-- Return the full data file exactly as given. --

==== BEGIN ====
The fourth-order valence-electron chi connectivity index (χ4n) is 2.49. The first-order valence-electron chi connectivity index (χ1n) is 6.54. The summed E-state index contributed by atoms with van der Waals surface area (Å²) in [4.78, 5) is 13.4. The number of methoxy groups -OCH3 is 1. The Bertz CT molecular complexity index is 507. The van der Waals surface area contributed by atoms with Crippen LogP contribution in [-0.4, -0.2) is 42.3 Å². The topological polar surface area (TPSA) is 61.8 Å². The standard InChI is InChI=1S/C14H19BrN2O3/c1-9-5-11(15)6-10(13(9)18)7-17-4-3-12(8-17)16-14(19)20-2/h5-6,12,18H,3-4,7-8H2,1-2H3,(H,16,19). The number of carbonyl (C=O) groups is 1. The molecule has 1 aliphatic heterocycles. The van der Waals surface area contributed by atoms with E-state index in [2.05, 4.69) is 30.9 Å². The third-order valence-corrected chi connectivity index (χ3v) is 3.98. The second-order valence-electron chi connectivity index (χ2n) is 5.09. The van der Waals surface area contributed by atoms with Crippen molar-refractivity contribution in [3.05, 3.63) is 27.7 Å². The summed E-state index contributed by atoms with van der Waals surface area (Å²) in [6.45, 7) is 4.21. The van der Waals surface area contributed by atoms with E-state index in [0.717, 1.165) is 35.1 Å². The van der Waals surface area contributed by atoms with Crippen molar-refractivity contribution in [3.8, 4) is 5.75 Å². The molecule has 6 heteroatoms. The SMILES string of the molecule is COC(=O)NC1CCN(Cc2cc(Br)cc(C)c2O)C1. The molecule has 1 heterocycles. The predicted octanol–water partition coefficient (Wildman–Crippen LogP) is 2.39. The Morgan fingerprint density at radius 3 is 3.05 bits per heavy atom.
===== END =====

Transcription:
The fourth-order valence-electron chi connectivity index (χ4n) is 2.49. The first-order valence-electron chi connectivity index (χ1n) is 6.54. The summed E-state index contributed by atoms with van der Waals surface area (Å²) in [4.78, 5) is 13.4. The number of methoxy groups -OCH3 is 1. The Bertz CT molecular complexity index is 507. The van der Waals surface area contributed by atoms with Crippen LogP contribution in [-0.4, -0.2) is 42.3 Å². The topological polar surface area (TPSA) is 61.8 Å². The standard InChI is InChI=1S/C14H19BrN2O3/c1-9-5-11(15)6-10(13(9)18)7-17-4-3-12(8-17)16-14(19)20-2/h5-6,12,18H,3-4,7-8H2,1-2H3,(H,16,19). The number of carbonyl (C=O) groups is 1. The molecule has 1 aliphatic heterocycles. The van der Waals surface area contributed by atoms with E-state index in [2.05, 4.69) is 30.9 Å². The third-order valence-corrected chi connectivity index (χ3v) is 3.98. The second-order valence-electron chi connectivity index (χ2n) is 5.09. The van der Waals surface area contributed by atoms with Crippen molar-refractivity contribution in [3.05, 3.63) is 27.7 Å². The summed E-state index contributed by atoms with van der Waals surface area (Å²) in [6.45, 7) is 4.21. The van der Waals surface area contributed by atoms with E-state index in [0.717, 1.165) is 35.1 Å². The van der Waals surface area contributed by atoms with Crippen molar-refractivity contribution in [3.8, 4) is 5.75 Å². The molecule has 6 heteroatoms. The SMILES string of the molecule is COC(=O)NC1CCN(Cc2cc(Br)cc(C)c2O)C1. The molecule has 1 heterocycles. The predicted octanol–water partition coefficient (Wildman–Crippen LogP) is 2.39. The Morgan fingerprint density at radius 3 is 3.05 bits per heavy atom.